Once in a while, a man manages to surprise me by doing the bare minimum required of a decent person: calling out their sexist male peers.
This time, it happened in a video clip featuring the infamous YouTuber Logan Paul. In the video, Logan Paul and his guests on his YouTube channel, Impaulsive, were dissecting Harry Styles’ recent Vogue photoshoot. One guest contradicted himself, saying that it’s “great for people not to judge other people” immediately after calling Styles “not manly” because he was pictured wearing a dress on the Vogue cover.
To my surprise, Paul called him out on this blatant contradiction. The guest immediately got defensive, calling Logan Paul angry and continuing to interrupt as Paul was trying to explain why it was wrong for the guest to say Styles wasn’t manly because of his attire.
In a way, it was a brave stance to take because men who acknowledge toxic masculinity may call their own masculinity into question.
To clarify: I am no fan of Logan Paul, even after he stood up to those bullies. But his action does make me wish more men spoke out against the blatant sexism and genderism that other men uphold in their day-to-day conversations. Too many men in my life have caved to peer pressure when in the presence of other men, either by remaining silent or by participating in demeaning humor and language.
My stepdad loves to strike up “political” conversations with me in an attempt to “debate.” Once he asked me, “Don’t you think it’s obnoxious that gay people always have to make a big deal about their sexuality when coming out?” I could’ve been mean. I could’ve insulted his intelligence or called him derogatory names. Instead, I stood quiet for a moment, trying to carefully piece together my argument.
“If gay people weren’t made out to be different and abnormal in our society they wouldn’t be forced to —” He cut me off before I could finish and slowly began raising his voice at me — as if because he was talking louder and faster than me, he was winning the “debate.”
It is infuriating when my stepdad barks at me, but it’s even more embarrassing when he does so with other men in the room, making a spectacle of our conversation. While I attempt to hold my tongue, as any word that slips out tends to make him yell even louder, my male family members usually either egg him on or ignore what’s going on altogether.
Every so often, one of my relatives will attempt to have a “heart-to-heart” conversation with me about the way I am treated by my stepdad. But honestly, his words are meaningless. He doesn’t defend me when my stepdad is belittling me; he doesn’t even attempt to tell my stepdad he is wrong. He just sits there awkwardly, likely praying the conversation will soon come to a halt. His belated words of comfort aren’t of any use to me.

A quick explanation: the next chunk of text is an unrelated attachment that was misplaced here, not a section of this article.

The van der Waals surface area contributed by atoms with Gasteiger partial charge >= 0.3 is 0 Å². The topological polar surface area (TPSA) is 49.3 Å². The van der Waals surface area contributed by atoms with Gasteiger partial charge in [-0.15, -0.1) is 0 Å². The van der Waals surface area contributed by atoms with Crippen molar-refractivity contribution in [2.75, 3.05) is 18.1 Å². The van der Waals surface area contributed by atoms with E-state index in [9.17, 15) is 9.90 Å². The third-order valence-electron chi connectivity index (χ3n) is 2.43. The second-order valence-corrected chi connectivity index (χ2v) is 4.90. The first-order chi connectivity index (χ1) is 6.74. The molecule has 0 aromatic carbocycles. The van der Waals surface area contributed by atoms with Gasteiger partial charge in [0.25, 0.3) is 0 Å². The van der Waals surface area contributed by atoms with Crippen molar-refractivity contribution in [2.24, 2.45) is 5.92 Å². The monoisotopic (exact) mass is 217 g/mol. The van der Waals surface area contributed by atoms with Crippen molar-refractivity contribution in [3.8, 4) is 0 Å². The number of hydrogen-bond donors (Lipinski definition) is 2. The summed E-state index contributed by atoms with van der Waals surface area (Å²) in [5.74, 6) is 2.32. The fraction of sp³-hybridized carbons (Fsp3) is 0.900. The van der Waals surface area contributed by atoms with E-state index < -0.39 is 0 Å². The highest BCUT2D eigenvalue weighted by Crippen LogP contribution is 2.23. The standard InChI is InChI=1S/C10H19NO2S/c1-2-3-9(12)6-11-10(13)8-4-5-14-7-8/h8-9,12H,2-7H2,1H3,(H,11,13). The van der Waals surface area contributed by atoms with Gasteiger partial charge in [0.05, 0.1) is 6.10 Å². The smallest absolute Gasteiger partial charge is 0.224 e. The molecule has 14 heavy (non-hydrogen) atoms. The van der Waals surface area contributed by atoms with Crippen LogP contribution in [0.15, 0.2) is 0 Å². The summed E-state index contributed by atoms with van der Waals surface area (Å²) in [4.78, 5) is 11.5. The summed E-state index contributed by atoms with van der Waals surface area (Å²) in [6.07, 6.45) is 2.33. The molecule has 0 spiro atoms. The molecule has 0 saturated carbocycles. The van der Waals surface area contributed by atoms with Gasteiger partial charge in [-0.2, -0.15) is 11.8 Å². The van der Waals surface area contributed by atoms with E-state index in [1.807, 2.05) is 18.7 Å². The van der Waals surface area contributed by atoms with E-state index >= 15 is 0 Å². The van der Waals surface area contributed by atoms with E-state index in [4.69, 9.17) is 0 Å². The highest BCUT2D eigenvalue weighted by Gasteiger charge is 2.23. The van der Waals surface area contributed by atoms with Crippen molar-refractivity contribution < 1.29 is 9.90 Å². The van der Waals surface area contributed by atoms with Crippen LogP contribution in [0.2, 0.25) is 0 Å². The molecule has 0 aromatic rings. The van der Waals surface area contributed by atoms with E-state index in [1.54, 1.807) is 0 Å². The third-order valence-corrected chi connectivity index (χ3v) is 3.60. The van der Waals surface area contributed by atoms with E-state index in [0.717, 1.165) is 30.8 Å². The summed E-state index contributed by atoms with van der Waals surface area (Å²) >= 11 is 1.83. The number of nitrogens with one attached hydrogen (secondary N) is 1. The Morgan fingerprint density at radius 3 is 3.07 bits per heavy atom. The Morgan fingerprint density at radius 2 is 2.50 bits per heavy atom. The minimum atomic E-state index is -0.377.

He also often begins our conversations by saying, “You know how he is,” in reference to my stepdad. But that is no excuse. It rings similar to the “boys will be boys” narrative, completely releasing my stepdad of any accountability. If I am hurt by what he says to me, it is my own fault, and I am the irrational one because I “should’ve expected this.”
When my cousin says these things, he also absolves himself of accountability. It’s easier to support my stepdad or ignore him because by doing so, my cousin can avoid being yelled at or having his masculinity called into question.
It seems a bit ridiculous that defending queer people and women could be considered emasculating, but that seems to be my cousin’s case against defending me. Defending women and queer people does not make someone unmanly, just as Harry Styles’ choice to wear a dress does not make him unmanly. Logan Paul suggested to his guests that what makes someone manly is being comfortable in their skin and comfortable in who they are, and I agree.
Maybe it’s unfair of me to expect my cousin to call my stepdad out. I know it must be difficult to have to constantly prove your masculinity to other men and he does face the risk of being outed as a queer person.
Regardless, it feels selfish that my cousin chooses to say nothing, especially because as a man, he simply has more of a chance to be heard. And he doesn’t use that privilege to speak out against my stepdad.
I am a closeted nonbinary lesbian, and every time I am forced to speak alone against my stepdad’s queerphobic comments, I am ridiculed for my sexuality. Still, I speak out against the men in my family because if I don’t, who will?
While I don’t want to equate my cousin’s struggles to mine, I do want him, and other men, to defend me and fellow gender-oppressed folks.
Men have privilege just by being men, and although they can’t necessarily rid themselves of that privilege, they could at least put it to good use.
Elaina Guerrero writes the Wednesday column on the confines of the gender binary. Contact them at [email protected]